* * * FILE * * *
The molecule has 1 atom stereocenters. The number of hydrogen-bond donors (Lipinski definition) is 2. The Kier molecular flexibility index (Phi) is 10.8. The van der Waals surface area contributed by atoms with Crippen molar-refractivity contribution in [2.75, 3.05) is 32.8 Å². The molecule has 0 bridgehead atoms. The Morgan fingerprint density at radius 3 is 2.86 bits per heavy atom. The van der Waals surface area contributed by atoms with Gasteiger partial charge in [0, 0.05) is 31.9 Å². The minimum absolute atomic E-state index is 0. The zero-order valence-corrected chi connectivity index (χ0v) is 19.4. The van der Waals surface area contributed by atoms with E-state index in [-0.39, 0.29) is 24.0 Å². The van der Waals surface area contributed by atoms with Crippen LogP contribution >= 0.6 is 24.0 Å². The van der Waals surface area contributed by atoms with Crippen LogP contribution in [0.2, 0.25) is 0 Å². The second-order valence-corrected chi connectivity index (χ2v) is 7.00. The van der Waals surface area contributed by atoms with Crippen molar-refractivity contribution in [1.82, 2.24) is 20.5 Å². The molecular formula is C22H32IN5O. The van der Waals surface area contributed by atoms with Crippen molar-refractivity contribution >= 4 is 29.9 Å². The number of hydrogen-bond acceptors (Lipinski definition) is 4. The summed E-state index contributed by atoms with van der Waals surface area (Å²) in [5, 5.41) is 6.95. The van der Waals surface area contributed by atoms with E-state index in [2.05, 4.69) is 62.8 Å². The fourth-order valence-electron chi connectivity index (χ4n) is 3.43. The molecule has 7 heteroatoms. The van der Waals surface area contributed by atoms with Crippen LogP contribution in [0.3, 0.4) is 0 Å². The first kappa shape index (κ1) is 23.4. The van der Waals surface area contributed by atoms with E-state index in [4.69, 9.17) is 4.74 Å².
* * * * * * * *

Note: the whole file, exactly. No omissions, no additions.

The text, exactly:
The molecule has 1 atom stereocenters. The number of hydrogen-bond donors (Lipinski definition) is 2. The Kier molecular flexibility index (Phi) is 10.8. The van der Waals surface area contributed by atoms with Crippen molar-refractivity contribution in [2.75, 3.05) is 32.8 Å². The molecule has 0 bridgehead atoms. The Morgan fingerprint density at radius 3 is 2.86 bits per heavy atom. The van der Waals surface area contributed by atoms with Gasteiger partial charge in [0, 0.05) is 31.9 Å². The minimum absolute atomic E-state index is 0. The zero-order valence-corrected chi connectivity index (χ0v) is 19.4. The van der Waals surface area contributed by atoms with E-state index in [-0.39, 0.29) is 24.0 Å². The van der Waals surface area contributed by atoms with Crippen LogP contribution >= 0.6 is 24.0 Å². The van der Waals surface area contributed by atoms with Crippen LogP contribution in [0.2, 0.25) is 0 Å². The second-order valence-corrected chi connectivity index (χ2v) is 7.00. The van der Waals surface area contributed by atoms with Crippen molar-refractivity contribution in [1.82, 2.24) is 20.5 Å². The molecular formula is C22H32IN5O. The van der Waals surface area contributed by atoms with Crippen molar-refractivity contribution >= 4 is 29.9 Å². The number of hydrogen-bond acceptors (Lipinski definition) is 4. The summed E-state index contributed by atoms with van der Waals surface area (Å²) in [5, 5.41) is 6.95. The van der Waals surface area contributed by atoms with E-state index in [2.05, 4.69) is 62.8 Å². The fourth-order valence-electron chi connectivity index (χ4n) is 3.43. The molecule has 7 heteroatoms. The van der Waals surface area contributed by atoms with Crippen LogP contribution in [0.3, 0.4) is 0 Å². The first kappa shape index (κ1) is 23.4. The van der Waals surface area contributed by atoms with E-state index in [4.69, 9.17) is 4.74 Å².